Assessment & Treatment
What is EMDR Used For?
Psychologist Dr. Francine Shapiro developed eye Movement, Desensitization and Reprocessing (EMDR) in 1987. Since then, it has helped an estimated two million people of all ages relieve many types of psychological distress. Extensive research has proven the effectiveness of EMDR in the treatment of:
- Trauma, such as post traumatic stress (PTSD)
- Low self-esteem
- Relationship difficulties
- Worries about future events such as medical procedures
EMDR can also be used to enhance performance and creativity.
How Does EMDR Work?
EMDR is a mind-body therapy that incorporates directional movement of the eyes at specific stages in the process. Similar to the ‘rapid eye movements’ that occur during ‘REM’ sleep and dreaming, this activity works to "unlock" the nervous system and allows the brain to rapidly and gently reprocess disturbing events, seeing them in a new and more integrated way.
When a disturbing event happens, it can become “frozen” in the nervous system with the original visual images, sounds, negative thoughts, body sensations and emotions associated with it. This can happen with single traumatic events such as natural disasters, medical trauma, car accidents, military combat, and assault. However, it can also happen with stress repeated over time, for example when someone suffers verbal, sexual or emotional abuse or grows up witnessing addiction, illness or violence in the home.
To the brain, it doesn’t matter whether the disturbing event happened yesterday or 20 years ago, or whether it happened once or countless times: the past is still locked inside, frozen in time, and therefore, it feels as though the Past remains very much in the Present.
For this reason, EMDR therapy often brings relief from current symptoms such as anxiety, flashbacks, intrusive thoughts, somatic distress, and nightmares. After EMDR, you still remember that the event occurred, but it is no longer distressing. The event is now stored in the brain as something bad that happened in the past, but it does not have the power to upset you in the present. This is the “desensitization” aspect of EMDR.
The “reprocessing” aspect of EMDR allows you to let go of the negative thoughts and beliefs that can get stuck when you suffer a disturbing experience. These can be replaced with healthy, positive beliefs, resulting in an improved view of yourself and your life. In this way, EMDR has a deep impact not only in helping you to stop reliving the traumatic event, but also in reprocessing and letting go of destructive negative beliefs that got stuck along with it and continue to impact your present day experience.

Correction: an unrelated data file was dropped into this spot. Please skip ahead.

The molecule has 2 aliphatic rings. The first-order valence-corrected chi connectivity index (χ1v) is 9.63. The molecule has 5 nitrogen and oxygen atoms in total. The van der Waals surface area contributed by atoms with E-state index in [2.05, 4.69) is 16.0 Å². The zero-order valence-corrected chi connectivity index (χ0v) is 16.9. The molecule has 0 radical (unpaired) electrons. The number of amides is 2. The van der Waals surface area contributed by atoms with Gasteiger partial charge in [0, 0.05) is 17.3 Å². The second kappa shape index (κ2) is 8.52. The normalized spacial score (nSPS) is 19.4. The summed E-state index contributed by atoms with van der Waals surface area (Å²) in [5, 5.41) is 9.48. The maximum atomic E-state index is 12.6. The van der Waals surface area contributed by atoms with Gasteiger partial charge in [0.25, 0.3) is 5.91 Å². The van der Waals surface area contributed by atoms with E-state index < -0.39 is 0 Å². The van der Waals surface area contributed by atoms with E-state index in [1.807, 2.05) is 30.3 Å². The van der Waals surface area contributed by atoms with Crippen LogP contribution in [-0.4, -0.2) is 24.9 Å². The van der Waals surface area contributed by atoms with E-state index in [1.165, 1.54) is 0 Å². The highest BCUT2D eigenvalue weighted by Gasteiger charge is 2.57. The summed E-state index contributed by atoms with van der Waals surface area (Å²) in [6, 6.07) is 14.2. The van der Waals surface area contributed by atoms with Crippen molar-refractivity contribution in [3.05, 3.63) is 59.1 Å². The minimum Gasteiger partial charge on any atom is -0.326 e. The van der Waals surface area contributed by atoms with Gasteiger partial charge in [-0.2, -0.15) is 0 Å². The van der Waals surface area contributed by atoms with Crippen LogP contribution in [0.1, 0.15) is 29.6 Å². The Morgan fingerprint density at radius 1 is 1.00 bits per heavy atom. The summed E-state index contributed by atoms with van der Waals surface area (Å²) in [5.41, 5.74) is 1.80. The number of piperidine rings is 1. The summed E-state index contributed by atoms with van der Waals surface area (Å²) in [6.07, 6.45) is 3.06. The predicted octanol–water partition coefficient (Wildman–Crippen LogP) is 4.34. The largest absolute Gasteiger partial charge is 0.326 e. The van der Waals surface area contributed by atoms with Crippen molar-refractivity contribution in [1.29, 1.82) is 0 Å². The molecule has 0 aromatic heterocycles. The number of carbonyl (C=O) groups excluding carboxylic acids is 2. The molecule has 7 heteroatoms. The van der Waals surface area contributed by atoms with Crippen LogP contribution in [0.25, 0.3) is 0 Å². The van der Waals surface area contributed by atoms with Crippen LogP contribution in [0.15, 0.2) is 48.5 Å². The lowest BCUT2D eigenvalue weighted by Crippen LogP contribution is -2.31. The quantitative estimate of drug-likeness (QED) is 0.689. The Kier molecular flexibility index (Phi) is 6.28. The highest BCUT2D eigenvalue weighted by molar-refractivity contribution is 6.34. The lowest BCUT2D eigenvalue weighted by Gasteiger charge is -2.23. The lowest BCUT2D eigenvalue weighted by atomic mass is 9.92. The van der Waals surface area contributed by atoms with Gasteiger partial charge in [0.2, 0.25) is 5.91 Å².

Is EMDR Right for Me?
EMDR is an integrative approach that targets:
- Past disturbing experiences,
- current triggers for distress in the present, and
- future potential challenges to well-being.
If you are coming in for a single traumatic event such as a car accident, medical trauma or assault, EMDR can help to bring relief in several sessions. Similarly, if you want help with performance anxiety or creativity enhancement, EMDR can be a brief therapy.
If you have a history of repeated disturbing life events then EMDR is a longer term, comprehensive therapeutic approach. EMDR therapy can also be performed as an adjunctive treatment to your current psychotherapy. Your therapist can advise you on whether EMDR would be a helpful part of your treatment plan.
EMDR Therapy at GMH.
Dr. Kathryn Wright provides EMDR Therapy for adults. She was trained in 2004 by Dr. Francine Shapiro, the founder of EMDR, and maintains Certification through the EMDR International Association (EMDRIA), which requires continuing education in EMDR and trauma therapy every two years. She is also a Consultant-in-Training through EMDRIA, providing consultation to EMDR therapists for certification or general purposes.
Deborah Planting, L.P.A. completed EMDR training in 2017 and is working towards becoming Certified through EMDRIA. She provides EMDR Therapy for adults.
Kathryn Wright, Psy.D. Deborah Planting, L.P.A.